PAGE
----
The trip to the kitchen is fraught with danger.
There’s always something in the way. Maybe you have to search for your wallet before hitting the refrigerator. A wrinkled shirt is screaming to be hung up before digging into the ice cream. The lone sock on the floor is wailing for its lost companion. With all those things intervening it’s easy to forget why you were headed to the kitchen in the first place.
We call it memory. And a lot of AFLers say it’s slipping.
Wikipedia defines memory as the process where information is coded, stored, and retrieved. Psychology Today says “memory makes us.” Albert Einstein advised, “never memorize what you can look up in books.”
According to the American Psychological Association, some types of memory may continue – even improve – as you age. Other types, like Episodic Memory or the what, where, and when of daily life, might slow or slightly decline with the years.
Don’t we know it?
Ever lose your keys or forget the name of your best friend’s dog? Ever go to the store and can’t remember what you desperately needed fifteen minutes earlier? Ever go into a room and forget what you were looking for?
Then there’s multitasking – can you talk on the phone and follow a recipe or watch football and listen to your wife talking about the grandkids – at the same time?
No worry – socializing, exercising, eating healthy, avoiding multitasking, and writing lists can make it better. Anxiety, medication side effects, unhealthy eating, fatigue, and stress can make it worse.
Grizabella, an aging glamour feline, sang about Memory in the musical Cats:
When the dawn comes
Tonight will be a memory too
And a new day will begin.
Like the morning after Election Day.
Then there are memories. Forgetting where you left your car in the mall parking lot might be solved by a tiny GPS on your keychain but long-term memories hang around. They’re usually warm and fuzzy and make you smile. Or wince. Either way, if you don’t remember the exact story, no one knows any better.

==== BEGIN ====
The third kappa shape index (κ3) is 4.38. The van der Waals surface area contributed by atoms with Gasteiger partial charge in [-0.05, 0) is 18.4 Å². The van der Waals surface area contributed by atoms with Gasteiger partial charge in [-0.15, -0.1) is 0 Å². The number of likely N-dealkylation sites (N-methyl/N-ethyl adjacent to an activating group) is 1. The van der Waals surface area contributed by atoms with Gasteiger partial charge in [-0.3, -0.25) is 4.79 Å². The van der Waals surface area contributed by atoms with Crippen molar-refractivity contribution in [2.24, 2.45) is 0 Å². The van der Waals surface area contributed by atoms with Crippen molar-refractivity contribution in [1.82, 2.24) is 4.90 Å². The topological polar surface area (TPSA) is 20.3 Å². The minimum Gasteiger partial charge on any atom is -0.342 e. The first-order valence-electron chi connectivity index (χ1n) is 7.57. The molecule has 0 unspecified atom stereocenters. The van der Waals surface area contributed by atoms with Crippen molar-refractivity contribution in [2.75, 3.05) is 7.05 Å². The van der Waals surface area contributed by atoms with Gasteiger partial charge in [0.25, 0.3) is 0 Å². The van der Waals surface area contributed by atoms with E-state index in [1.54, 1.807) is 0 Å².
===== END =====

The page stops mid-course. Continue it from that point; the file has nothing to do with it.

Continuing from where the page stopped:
Who cares if your c-student son wasn’t really president-elect of the 3rd grade Honor Society?
Maybe that fish you caught from a rowboat 30 years ago was 12 pounds smaller?
Perhaps your pedigreed show dog was actually a designer mutt?
Short-term memory can hold about 7 items for 20-30 seconds and then it’s gone unless you deposit it, like a paycheck, into your long-term memory bank. Try remembering a telephone number without writing it down. There’s a total of ten numbers, not including a country code – way beyond the short-term limit. It makes you long for the days of Beechwood 45-789.
Studies have found that long-term memories shift each time they’re accessed. Even though they appear dependable, long-term memories are susceptible to change, misinformation, and interference. Elizabeth Loftus demonstrated this in a famous study where she convinced 25% of her subjects they had an experience that never really happened. It was called false memories. Like false truths and false teeth.
Is that why my husband gets away with telling the same jokes for forty years?
Simply put, long-term memories are fickle. They fade or change with time. Just ask Mr. Trump.
What’s an AFLer to do?
American Psychological Association suggests a few “memory aids.”
- Keep a “to do” list and check off items when you complete them.
- Keep a routine.
- Don’t rush.
- Keep everything in its place and hopefully you won’t “lose” them.
- Make associations between things so it’s easier to recall.
- Keep a calendar and check it regularly.
Don’t panic. We’re all in this together. You probably don’t have dementia or Alzheimer’s – only a touch of minor age-related memory loss. Laugh. It’s really funny when it takes two of you to remember the name of your favorite TV show.
If all else fails, grab the post-it notes.
Just don’t forget to read them.